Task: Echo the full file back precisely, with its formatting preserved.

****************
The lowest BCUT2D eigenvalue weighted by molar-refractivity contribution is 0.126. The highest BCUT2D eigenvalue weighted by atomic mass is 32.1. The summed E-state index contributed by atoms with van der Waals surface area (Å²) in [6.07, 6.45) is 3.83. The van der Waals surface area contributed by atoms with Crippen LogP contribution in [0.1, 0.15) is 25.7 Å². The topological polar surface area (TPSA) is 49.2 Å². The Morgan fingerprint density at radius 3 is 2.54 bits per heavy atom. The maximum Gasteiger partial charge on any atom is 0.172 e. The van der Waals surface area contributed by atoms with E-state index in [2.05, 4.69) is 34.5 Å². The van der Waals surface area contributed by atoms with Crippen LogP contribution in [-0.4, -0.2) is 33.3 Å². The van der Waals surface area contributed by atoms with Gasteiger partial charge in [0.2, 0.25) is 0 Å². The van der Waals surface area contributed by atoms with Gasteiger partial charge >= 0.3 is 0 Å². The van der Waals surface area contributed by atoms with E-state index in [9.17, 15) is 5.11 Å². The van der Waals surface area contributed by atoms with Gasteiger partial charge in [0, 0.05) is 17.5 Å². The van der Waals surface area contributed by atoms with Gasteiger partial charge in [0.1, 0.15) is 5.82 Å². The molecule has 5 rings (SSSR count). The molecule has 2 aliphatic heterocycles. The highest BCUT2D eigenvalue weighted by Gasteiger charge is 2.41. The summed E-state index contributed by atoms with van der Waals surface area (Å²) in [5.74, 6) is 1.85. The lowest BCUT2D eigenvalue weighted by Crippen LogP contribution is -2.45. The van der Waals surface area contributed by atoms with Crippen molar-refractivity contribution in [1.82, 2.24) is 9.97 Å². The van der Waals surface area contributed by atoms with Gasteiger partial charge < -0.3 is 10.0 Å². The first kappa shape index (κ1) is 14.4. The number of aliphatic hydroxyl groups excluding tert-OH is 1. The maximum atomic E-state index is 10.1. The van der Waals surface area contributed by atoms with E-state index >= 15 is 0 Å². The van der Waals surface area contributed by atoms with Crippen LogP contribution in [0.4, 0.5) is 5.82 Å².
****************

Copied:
The lowest BCUT2D eigenvalue weighted by molar-refractivity contribution is 0.126. The highest BCUT2D eigenvalue weighted by atomic mass is 32.1. The summed E-state index contributed by atoms with van der Waals surface area (Å²) in [6.07, 6.45) is 3.83. The van der Waals surface area contributed by atoms with Crippen LogP contribution in [0.1, 0.15) is 25.7 Å². The topological polar surface area (TPSA) is 49.2 Å². The Morgan fingerprint density at radius 3 is 2.54 bits per heavy atom. The maximum Gasteiger partial charge on any atom is 0.172 e. The van der Waals surface area contributed by atoms with E-state index in [2.05, 4.69) is 34.5 Å². The van der Waals surface area contributed by atoms with Crippen LogP contribution in [-0.4, -0.2) is 33.3 Å². The van der Waals surface area contributed by atoms with Gasteiger partial charge in [0.2, 0.25) is 0 Å². The van der Waals surface area contributed by atoms with Gasteiger partial charge >= 0.3 is 0 Å². The van der Waals surface area contributed by atoms with E-state index in [9.17, 15) is 5.11 Å². The van der Waals surface area contributed by atoms with Gasteiger partial charge in [0, 0.05) is 17.5 Å². The van der Waals surface area contributed by atoms with Gasteiger partial charge in [0.1, 0.15) is 5.82 Å². The molecule has 5 rings (SSSR count). The molecule has 2 aliphatic heterocycles. The highest BCUT2D eigenvalue weighted by Gasteiger charge is 2.41. The summed E-state index contributed by atoms with van der Waals surface area (Å²) in [5.74, 6) is 1.85. The lowest BCUT2D eigenvalue weighted by Crippen LogP contribution is -2.45. The van der Waals surface area contributed by atoms with Crippen molar-refractivity contribution in [1.82, 2.24) is 9.97 Å². The van der Waals surface area contributed by atoms with Gasteiger partial charge < -0.3 is 10.0 Å². The first kappa shape index (κ1) is 14.4. The number of aliphatic hydroxyl groups excluding tert-OH is 1. The maximum atomic E-state index is 10.1. The van der Waals surface area contributed by atoms with E-state index >= 15 is 0 Å². The van der Waals surface area contributed by atoms with Crippen LogP contribution in [0.4, 0.5) is 5.82 Å².